"Just pinch the back of that ball, son"; "swing inside out"; "keep your head behind the ball".words of wisdom that still echo in my head to this day. My brother and I had a good role-model to follow since dad had won the Tacoma Amateur in the early 30's and followed that up with 20+ amateur titles over the next 30 years. We both enjoyed the game but in my case there were other priorities such as baseball and basketball - If only I had known then what I know now. Golf, as you know, is a game that you can play your entire life.
And although dad tried his hardest to pass on his legacy, I didn't make it easy for me. "Pinch the ball" what does that mean? "Keep your head behind the ball." aren't you already 'behind' it facing it? By the time little "cocky me"asked someone to show me what pinching the ball looks like" it was too late.
I had already pissed off the messenger. The one thing that dad did get through to me that made sense was to play more strategically when it came to golf - always put your self in a position to make the next shot. He modeled perfectly with each round. You see, golf is no different than most anything else. Those that succeed understand that preparation and planning are the keys to success. That includes practice as well as laying out a game-plan that one can follow during the golf round.
Even when dad had a miscue he was never out of the hole. You would see him wandering off somewhere other than in the fairway after hitting an errand shot yet the next thing you know you look up and there he is 20 feet from the pin putting for his birdie. Dad's theory was quite simple: always play the smart shot, keep your mind in the game and things will eventually take care of themselves. (In fact, that was his basic theory in life - "it will all work out" was his pet phrase). Dad would let the big "bangers" flirt with the trees flexing their muscles with every shot while he strategically stayed with his game-plan always giving himself a shot at the pin.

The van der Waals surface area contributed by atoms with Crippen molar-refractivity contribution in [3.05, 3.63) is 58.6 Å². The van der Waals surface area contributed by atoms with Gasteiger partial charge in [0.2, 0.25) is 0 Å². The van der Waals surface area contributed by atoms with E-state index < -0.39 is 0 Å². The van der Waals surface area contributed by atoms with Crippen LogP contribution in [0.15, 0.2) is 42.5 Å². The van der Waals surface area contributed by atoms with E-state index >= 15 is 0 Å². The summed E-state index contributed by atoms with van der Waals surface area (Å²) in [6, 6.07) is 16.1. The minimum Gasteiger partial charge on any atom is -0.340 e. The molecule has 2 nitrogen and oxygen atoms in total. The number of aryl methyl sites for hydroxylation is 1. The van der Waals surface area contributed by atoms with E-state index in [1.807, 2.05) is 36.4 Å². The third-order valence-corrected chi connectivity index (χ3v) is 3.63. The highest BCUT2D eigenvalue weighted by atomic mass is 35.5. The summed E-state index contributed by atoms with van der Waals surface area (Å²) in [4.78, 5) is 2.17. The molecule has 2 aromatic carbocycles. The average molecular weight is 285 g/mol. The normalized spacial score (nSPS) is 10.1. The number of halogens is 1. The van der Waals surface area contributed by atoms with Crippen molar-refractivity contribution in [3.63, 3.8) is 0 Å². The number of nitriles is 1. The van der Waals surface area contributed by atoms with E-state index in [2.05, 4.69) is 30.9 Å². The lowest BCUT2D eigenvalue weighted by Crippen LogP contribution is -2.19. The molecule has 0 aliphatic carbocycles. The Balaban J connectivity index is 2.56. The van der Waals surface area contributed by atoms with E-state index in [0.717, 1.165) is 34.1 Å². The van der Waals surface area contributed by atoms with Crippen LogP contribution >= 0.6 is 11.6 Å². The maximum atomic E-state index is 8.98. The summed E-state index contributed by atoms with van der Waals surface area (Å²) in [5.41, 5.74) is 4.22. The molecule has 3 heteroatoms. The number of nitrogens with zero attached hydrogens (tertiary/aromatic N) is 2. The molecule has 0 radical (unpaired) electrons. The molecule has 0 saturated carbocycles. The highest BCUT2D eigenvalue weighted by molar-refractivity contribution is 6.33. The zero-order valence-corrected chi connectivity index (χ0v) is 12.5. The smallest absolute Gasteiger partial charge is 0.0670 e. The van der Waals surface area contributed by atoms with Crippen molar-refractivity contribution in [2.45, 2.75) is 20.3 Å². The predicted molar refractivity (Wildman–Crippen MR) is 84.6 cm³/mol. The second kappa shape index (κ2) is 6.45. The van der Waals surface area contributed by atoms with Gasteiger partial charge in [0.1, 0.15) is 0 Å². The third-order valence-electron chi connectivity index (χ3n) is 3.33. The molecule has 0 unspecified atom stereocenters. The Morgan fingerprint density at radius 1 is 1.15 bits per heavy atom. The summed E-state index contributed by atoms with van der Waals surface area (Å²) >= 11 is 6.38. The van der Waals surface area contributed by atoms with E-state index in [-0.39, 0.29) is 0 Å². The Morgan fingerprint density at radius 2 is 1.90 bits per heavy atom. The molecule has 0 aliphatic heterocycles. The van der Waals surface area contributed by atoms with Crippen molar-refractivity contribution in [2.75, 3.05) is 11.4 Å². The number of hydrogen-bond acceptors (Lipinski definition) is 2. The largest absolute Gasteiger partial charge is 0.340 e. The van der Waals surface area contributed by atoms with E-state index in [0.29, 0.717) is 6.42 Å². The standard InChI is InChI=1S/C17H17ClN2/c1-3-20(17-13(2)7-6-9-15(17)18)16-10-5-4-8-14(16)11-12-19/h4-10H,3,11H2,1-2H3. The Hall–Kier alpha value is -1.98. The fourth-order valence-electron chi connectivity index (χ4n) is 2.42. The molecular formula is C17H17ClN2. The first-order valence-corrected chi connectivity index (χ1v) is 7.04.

Even his miscues would leave an open shot. Did he always win? Of course not but no one does. What he did do was always win more often than the other three in his foursome put together. Dad was consistent - never counted out.
And if you were to beat him you would have to do it with your best game straight up. Dad could get beat but he never lost. As the years have gone by I have thought about the lessons that dad tried to convey on the golf course and even though they did not register nor seem important at the time they have grown in clarity with each passing year.
He was not only a great "sticker" but a great human being and I wish he were still here to show me how to "pinch that ball off the turf". I think I just might 'get it' now.
Article by Jeff Gustafson - the creator of the Pocket Pro Personal Game-Plan and Strategy System http://www.the-sixth-man.com http://www.managingthecourse.com